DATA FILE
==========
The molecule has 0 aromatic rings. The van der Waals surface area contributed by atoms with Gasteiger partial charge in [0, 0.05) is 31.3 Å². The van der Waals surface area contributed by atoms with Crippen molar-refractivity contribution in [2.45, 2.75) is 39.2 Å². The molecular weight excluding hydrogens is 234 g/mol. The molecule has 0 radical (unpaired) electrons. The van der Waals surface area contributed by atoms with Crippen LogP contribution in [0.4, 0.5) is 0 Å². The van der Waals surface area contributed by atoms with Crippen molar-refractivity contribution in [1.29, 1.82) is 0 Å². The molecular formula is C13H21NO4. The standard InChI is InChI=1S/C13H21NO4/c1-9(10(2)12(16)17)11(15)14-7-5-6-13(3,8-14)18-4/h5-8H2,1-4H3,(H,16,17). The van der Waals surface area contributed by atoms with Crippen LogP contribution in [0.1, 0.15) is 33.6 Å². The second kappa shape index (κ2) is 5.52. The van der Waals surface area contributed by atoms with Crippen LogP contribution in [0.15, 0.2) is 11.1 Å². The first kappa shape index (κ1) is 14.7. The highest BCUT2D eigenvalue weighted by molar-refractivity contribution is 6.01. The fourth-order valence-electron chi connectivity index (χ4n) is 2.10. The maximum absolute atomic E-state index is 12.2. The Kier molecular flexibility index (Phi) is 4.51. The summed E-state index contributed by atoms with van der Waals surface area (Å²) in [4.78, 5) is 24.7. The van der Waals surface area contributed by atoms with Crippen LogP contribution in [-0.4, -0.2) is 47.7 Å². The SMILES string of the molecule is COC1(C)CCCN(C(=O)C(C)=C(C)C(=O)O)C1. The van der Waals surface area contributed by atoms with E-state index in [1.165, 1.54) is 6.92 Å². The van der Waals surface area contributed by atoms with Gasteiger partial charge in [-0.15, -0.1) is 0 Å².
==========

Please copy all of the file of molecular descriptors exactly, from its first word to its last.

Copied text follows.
The molecule has 0 aromatic rings. The van der Waals surface area contributed by atoms with Gasteiger partial charge in [0, 0.05) is 31.3 Å². The van der Waals surface area contributed by atoms with Crippen molar-refractivity contribution in [2.45, 2.75) is 39.2 Å². The molecular weight excluding hydrogens is 234 g/mol. The molecule has 0 radical (unpaired) electrons. The van der Waals surface area contributed by atoms with Crippen LogP contribution in [0.4, 0.5) is 0 Å². The van der Waals surface area contributed by atoms with Crippen molar-refractivity contribution in [1.29, 1.82) is 0 Å². The molecular formula is C13H21NO4. The standard InChI is InChI=1S/C13H21NO4/c1-9(10(2)12(16)17)11(15)14-7-5-6-13(3,8-14)18-4/h5-8H2,1-4H3,(H,16,17). The van der Waals surface area contributed by atoms with Crippen LogP contribution in [0.1, 0.15) is 33.6 Å². The second kappa shape index (κ2) is 5.52. The van der Waals surface area contributed by atoms with Crippen LogP contribution in [0.15, 0.2) is 11.1 Å². The first kappa shape index (κ1) is 14.7. The highest BCUT2D eigenvalue weighted by molar-refractivity contribution is 6.01. The fourth-order valence-electron chi connectivity index (χ4n) is 2.10. The maximum absolute atomic E-state index is 12.2. The Kier molecular flexibility index (Phi) is 4.51. The summed E-state index contributed by atoms with van der Waals surface area (Å²) in [4.78, 5) is 24.7. The van der Waals surface area contributed by atoms with Crippen LogP contribution in [-0.4, -0.2) is 47.7 Å². The SMILES string of the molecule is COC1(C)CCCN(C(=O)C(C)=C(C)C(=O)O)C1. The van der Waals surface area contributed by atoms with E-state index in [1.165, 1.54) is 6.92 Å². The van der Waals surface area contributed by atoms with Gasteiger partial charge in [-0.15, -0.1) is 0 Å².